Two men died in the summer of 2011 when a pickup truck rounded a curve and crashed into a group of motorcyclists. The suspect blamed for the fatal motorcycle accident — which also injured four of seven riders in the group — is a retired police officer who prosecutors claim exhibited signs of being drunk.

A Pennsylvania court is trying the out-of-state resident on vehicular homicide charges for striking and killing the motorcycle accident victims along Route 512. A woman who was driving behind the members of the Last Chance Motorcycle Club testified that she saw an oncoming truck in the wrong lane slam into the biker group.

In oral arguments, prosecutors said police investigators found a glassy-eyed driver who obviously smelled of alcohol. The suspect apparently passed two of three field sobriety tests and refused to permit authorities to take a sample of his blood.

Court records say the defendant spent the earlier part of the day fishing and drinking beer and vodka tonics. A defense attorney argued that the suspect had not been drunk at the time of the crash. The lawyer asserted that his client had a medical condition which made the former officer prone to fainting in hot weather.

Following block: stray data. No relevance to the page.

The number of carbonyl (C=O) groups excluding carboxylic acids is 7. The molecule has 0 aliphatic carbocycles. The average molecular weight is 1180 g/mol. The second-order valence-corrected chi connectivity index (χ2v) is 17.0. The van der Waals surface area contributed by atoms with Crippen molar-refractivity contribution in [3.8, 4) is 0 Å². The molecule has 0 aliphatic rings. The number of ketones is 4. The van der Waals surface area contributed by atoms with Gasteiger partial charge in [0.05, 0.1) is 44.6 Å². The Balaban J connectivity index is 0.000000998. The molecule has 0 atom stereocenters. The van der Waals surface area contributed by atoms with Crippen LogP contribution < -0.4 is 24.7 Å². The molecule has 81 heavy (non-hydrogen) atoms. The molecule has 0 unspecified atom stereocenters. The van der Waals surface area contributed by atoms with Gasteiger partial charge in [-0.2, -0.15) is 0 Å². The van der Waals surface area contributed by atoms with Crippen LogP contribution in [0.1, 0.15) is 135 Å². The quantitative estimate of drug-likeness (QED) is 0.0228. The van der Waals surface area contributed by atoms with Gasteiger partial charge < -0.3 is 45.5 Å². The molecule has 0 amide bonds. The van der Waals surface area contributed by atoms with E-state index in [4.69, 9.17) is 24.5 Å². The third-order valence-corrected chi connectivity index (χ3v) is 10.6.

The legal advisor claimed two medical experts felt the cause was hypoglycemia, resulting in low blood sugar, and caused the defendant to pass out. The suspect told police he woke up with “someone bouncing off my windshield.” Further claims charged an uninjured biker with striking the defendant after the accident.

Conflicting evidence makes the outcome of a criminal trial uncertain. A civil court might determine that a driver, who was drunk or failed to address a known medical condition, is liable for the harm he caused.

Two deaths and four injuries were the result of the same-lane collision. A negligent driver has an economic responsibility to accident victims. Damages may be sought through wrongful death and personal injury lawsuits.

Source: poconorecord.com, “Witnesses testify about East Bangor crash that killed motorcyclists,” Tom Shortell, Dec. 4, 2012